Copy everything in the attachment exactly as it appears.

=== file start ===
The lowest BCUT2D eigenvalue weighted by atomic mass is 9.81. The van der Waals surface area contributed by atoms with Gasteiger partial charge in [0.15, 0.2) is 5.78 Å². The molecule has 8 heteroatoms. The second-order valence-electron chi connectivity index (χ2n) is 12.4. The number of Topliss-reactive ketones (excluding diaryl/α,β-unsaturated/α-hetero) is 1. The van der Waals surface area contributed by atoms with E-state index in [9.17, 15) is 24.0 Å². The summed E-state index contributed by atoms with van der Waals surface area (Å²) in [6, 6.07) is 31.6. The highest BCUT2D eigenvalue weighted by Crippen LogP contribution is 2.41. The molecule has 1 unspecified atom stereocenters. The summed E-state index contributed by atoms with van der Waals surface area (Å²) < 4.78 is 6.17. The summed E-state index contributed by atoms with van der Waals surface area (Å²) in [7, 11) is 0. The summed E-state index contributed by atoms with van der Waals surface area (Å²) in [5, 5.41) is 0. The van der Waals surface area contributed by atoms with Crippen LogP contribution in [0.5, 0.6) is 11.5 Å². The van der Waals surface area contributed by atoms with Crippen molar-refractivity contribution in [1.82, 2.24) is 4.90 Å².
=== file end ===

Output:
The lowest BCUT2D eigenvalue weighted by atomic mass is 9.81. The van der Waals surface area contributed by atoms with Gasteiger partial charge in [0.15, 0.2) is 5.78 Å². The molecule has 8 heteroatoms. The second-order valence-electron chi connectivity index (χ2n) is 12.4. The number of Topliss-reactive ketones (excluding diaryl/α,β-unsaturated/α-hetero) is 1. The van der Waals surface area contributed by atoms with E-state index in [9.17, 15) is 24.0 Å². The summed E-state index contributed by atoms with van der Waals surface area (Å²) in [6, 6.07) is 31.6. The highest BCUT2D eigenvalue weighted by Crippen LogP contribution is 2.41. The molecule has 1 unspecified atom stereocenters. The summed E-state index contributed by atoms with van der Waals surface area (Å²) < 4.78 is 6.17. The summed E-state index contributed by atoms with van der Waals surface area (Å²) in [7, 11) is 0. The summed E-state index contributed by atoms with van der Waals surface area (Å²) in [5, 5.41) is 0. The van der Waals surface area contributed by atoms with Crippen LogP contribution in [0.5, 0.6) is 11.5 Å². The van der Waals surface area contributed by atoms with Crippen molar-refractivity contribution in [1.82, 2.24) is 4.90 Å².